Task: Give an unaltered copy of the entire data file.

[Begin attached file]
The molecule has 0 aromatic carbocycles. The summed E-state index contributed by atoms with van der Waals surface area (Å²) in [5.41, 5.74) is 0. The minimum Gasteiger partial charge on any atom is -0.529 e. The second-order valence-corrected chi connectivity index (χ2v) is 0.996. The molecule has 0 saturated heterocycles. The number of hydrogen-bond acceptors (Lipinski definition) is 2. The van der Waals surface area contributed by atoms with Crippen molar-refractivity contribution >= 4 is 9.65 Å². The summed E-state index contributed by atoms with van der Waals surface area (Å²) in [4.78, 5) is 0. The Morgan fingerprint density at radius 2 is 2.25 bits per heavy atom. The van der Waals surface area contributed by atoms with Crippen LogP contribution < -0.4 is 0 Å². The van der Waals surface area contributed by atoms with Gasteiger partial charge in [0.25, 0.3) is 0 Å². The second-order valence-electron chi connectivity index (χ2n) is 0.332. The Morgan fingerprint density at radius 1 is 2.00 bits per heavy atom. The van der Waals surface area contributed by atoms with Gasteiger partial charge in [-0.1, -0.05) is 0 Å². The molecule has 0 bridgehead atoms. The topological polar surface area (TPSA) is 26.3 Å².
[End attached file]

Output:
The molecule has 0 aromatic carbocycles. The summed E-state index contributed by atoms with van der Waals surface area (Å²) in [5.41, 5.74) is 0. The minimum Gasteiger partial charge on any atom is -0.529 e. The second-order valence-corrected chi connectivity index (χ2v) is 0.996. The molecule has 0 saturated heterocycles. The number of hydrogen-bond acceptors (Lipinski definition) is 2. The van der Waals surface area contributed by atoms with Crippen molar-refractivity contribution >= 4 is 9.65 Å². The summed E-state index contributed by atoms with van der Waals surface area (Å²) in [4.78, 5) is 0. The Morgan fingerprint density at radius 2 is 2.25 bits per heavy atom. The van der Waals surface area contributed by atoms with Crippen LogP contribution < -0.4 is 0 Å². The van der Waals surface area contributed by atoms with Gasteiger partial charge in [0.25, 0.3) is 0 Å². The second-order valence-electron chi connectivity index (χ2n) is 0.332. The Morgan fingerprint density at radius 1 is 2.00 bits per heavy atom. The van der Waals surface area contributed by atoms with Gasteiger partial charge in [-0.1, -0.05) is 0 Å². The molecule has 0 bridgehead atoms. The topological polar surface area (TPSA) is 26.3 Å².